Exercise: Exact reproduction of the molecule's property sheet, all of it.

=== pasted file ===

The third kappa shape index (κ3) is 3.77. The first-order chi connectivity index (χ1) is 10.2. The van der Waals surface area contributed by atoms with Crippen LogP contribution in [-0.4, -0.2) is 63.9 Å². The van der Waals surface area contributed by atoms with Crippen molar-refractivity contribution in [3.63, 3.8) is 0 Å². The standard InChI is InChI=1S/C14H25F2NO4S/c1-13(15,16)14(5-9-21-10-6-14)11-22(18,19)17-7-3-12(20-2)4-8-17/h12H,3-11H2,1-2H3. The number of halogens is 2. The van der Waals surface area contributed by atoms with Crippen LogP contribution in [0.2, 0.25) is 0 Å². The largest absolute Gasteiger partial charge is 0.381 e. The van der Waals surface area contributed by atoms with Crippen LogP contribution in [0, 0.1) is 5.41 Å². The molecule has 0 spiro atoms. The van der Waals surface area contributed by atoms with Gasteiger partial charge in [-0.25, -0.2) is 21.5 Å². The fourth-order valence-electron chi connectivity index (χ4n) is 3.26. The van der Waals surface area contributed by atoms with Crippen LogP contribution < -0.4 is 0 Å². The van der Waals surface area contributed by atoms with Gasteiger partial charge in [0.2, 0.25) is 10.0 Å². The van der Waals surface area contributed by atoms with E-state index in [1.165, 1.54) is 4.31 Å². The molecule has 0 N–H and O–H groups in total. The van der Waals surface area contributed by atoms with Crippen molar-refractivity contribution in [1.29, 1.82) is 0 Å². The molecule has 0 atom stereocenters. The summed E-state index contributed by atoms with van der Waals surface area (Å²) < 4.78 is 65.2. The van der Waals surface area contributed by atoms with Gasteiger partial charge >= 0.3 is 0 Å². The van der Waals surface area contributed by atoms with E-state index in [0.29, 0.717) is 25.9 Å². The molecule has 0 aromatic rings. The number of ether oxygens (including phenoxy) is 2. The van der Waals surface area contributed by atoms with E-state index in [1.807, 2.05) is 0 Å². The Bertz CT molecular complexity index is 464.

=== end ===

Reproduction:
The third kappa shape index (κ3) is 3.77. The first-order chi connectivity index (χ1) is 10.2. The van der Waals surface area contributed by atoms with Crippen LogP contribution in [-0.4, -0.2) is 63.9 Å². The van der Waals surface area contributed by atoms with Crippen molar-refractivity contribution in [3.63, 3.8) is 0 Å². The standard InChI is InChI=1S/C14H25F2NO4S/c1-13(15,16)14(5-9-21-10-6-14)11-22(18,19)17-7-3-12(20-2)4-8-17/h12H,3-11H2,1-2H3. The number of halogens is 2. The van der Waals surface area contributed by atoms with Crippen LogP contribution in [0.2, 0.25) is 0 Å². The largest absolute Gasteiger partial charge is 0.381 e. The van der Waals surface area contributed by atoms with Crippen LogP contribution in [0, 0.1) is 5.41 Å². The molecule has 0 spiro atoms. The van der Waals surface area contributed by atoms with Gasteiger partial charge in [-0.25, -0.2) is 21.5 Å². The fourth-order valence-electron chi connectivity index (χ4n) is 3.26. The van der Waals surface area contributed by atoms with Crippen LogP contribution < -0.4 is 0 Å². The van der Waals surface area contributed by atoms with Gasteiger partial charge in [0.2, 0.25) is 10.0 Å². The van der Waals surface area contributed by atoms with E-state index in [1.165, 1.54) is 4.31 Å². The molecule has 0 N–H and O–H groups in total. The van der Waals surface area contributed by atoms with Crippen molar-refractivity contribution in [1.29, 1.82) is 0 Å². The molecule has 0 atom stereocenters. The summed E-state index contributed by atoms with van der Waals surface area (Å²) < 4.78 is 65.2. The van der Waals surface area contributed by atoms with Gasteiger partial charge >= 0.3 is 0 Å². The van der Waals surface area contributed by atoms with E-state index in [0.29, 0.717) is 25.9 Å². The molecule has 0 aromatic rings. The number of ether oxygens (including phenoxy) is 2. The van der Waals surface area contributed by atoms with E-state index in [1.807, 2.05) is 0 Å². The Bertz CT molecular complexity index is 464.